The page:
Addressing global obesity epidemic

Addressing global obesity epidemic
As per Rena Wing, professor of psychiatry and human behavior at The Warren Alpert Medical School of Brown University and director of the Weight Control & Diabetes Research Center at The Miriam Hospital, people who are most successful in preventing weight gain, and dieters who lose weight and keep the pounds off, have made major changes in their in diet and exercise routines. Using new research findings, Wing will make her case for big........Go to the Weight watcher's blog (Added on 2/17/2008 10:42:16 PM)

Physicians Pinpoint Cause Of Children's Seizures

Physicians Pinpoint Cause Of Children's Seizures
It was no way for an 11-year-old to live. For a month the boy had endured daily episodes of uncontrollable jerking and foaming at the mouth, and his physicians at Lucile Packard Children's Hospital were concerned that the boy had epilepsy. Before starting the boy on a lifetime of anti-seizure medications, though, they turned to an unconventional diagnostic tool: hypnosis. "Children are highly suggestible and they have great imaginations,"........Go to the Pediatric news blog (Added on 2/14/2008 10:09:20 PM)

When it comes to physical activity

When it comes to physical activity
A landmark University of Alberta study, analyzing a sample of over 275,000 individuals, has observed that when it comes to participation in physical activity, one size does not fit all. Our study uncovered some definite trends and preferences when deciding how and if a person wants to be physically active, says Brad Humphreys, an economics professor at the University of Alberta. It is clear that different genders, ethnicities and income........Go to the Weight watcher's blog (Added on 2/13/2008 9:27:47 PM)

Vaccine for stomach flu may be possible

Vaccine for stomach flu may be possible
Every year, millions of people are infected with noroviruses - usually called stomach flu often resulting in up to 72 hours of vomiting and diarrhea. While most people recover in a few days, the symptoms can lead to dehydration and - in rare cases, particularly among the elderly and infants - death. Now, scientists at the University of North Carolina School of Public Health have discovered that the virus mutates genetically, similar to the........Go to the Infectious disease blog (Added on 2/13/2008 9:20:13 PM)

HIV persists in the gut despite long-term therapy

HIV persists in the gut despite long-term therapy
Even with effective anti-HIV therapies, doctors still have not been able to eradicate the virus from infected individuals who are receiving such therapys, largely because of the persistence of HIV in hideouts known as viral reservoirs. One important reservoir is the gut, where HIV causes much of its damage due to the large number of HIV target cells that reside there. These cells, known as CD4+ T cells, are largely contained in lymph nodes and........Go to the Infectious disease blog (Added on 2/13/2008 9:19:06 PM)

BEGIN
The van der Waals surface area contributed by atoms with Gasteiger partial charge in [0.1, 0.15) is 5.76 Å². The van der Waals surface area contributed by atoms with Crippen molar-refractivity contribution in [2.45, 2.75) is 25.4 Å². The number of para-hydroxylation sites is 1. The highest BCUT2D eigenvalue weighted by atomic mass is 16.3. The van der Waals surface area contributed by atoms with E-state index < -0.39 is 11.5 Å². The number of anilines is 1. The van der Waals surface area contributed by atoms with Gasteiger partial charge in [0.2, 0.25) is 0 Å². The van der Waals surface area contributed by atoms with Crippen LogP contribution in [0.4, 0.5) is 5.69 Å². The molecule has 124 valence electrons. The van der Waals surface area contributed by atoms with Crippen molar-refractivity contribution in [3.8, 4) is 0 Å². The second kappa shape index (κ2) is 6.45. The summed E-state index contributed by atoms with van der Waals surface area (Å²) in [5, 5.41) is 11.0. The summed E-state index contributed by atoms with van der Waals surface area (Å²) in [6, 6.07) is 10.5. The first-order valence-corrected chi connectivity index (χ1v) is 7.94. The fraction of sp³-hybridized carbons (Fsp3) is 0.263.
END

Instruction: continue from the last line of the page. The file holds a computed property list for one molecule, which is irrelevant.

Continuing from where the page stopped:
Body image is stronger predictor of health than obesity

Body image is stronger predictor of health than obesity
In a study to examine the impact of desired body weight on the number of unhealthy days subjects report over one month, scientists at Columbia University Mailman School of Public Health observed that the desire to weigh less was a more accurate predictor of physically and mentally unhealthy days, than body mass index (BMI). In addition, the desire to lose weight was more predictive of unhealthy days among Whites than among African-Americans or........Go to the Weight watcher's blog (Added on 2/12/2008 9:34:28 PM)

Mechanism leading to cleft palate

Mechanism leading to cleft palate
By creating a genetic mutation in zebrafish, University of Oregon scientists say they've discovered a previously unknown mechanism for cleft palate, a common birth defect in humans that has challenged medical professionals for centuries. Many molecular pathways in zebrafish are present in humans and other vertebrates. By studying the induced mutation in zebrafish, the 10-member research team isolated a disruption in early developmental........Go to the Research news blog (Added on 2/11/2008 10:36:40 PM)

Moss protein plays role in Alzheimer's Disease

Moss protein plays role in Alzheimer's Disease
Preventing Alzheimer's disease is a goal of Raphael Kopan, Ph.D., professor of molecular biology and pharmacology at the Washington University School of Medicine. The moss plant Physcomitrella patens studied in the laboratory of Ralph S. Quatrano, Ph.D., the Spencer T. Olin Professor and chair of the biology department on WUSTL's Danforth Campus, might inch Kopan toward that goal. Here's how. The gene presenilin (PS) in mammals provides the........Go to the Neurology news blog (Added on 2/10/2008 10:04:58 PM)

 

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Oncologist: Physician or surgeon who had specialized in the treatment of cancer. Medical oncologists usually treat patients with chemotherapy, hormonal therapy and biological therapy, radiation oncologists treat cancer with radiation therapy and surgical oncologists treat patients with surgery. See cancer terms for more cancer related terms.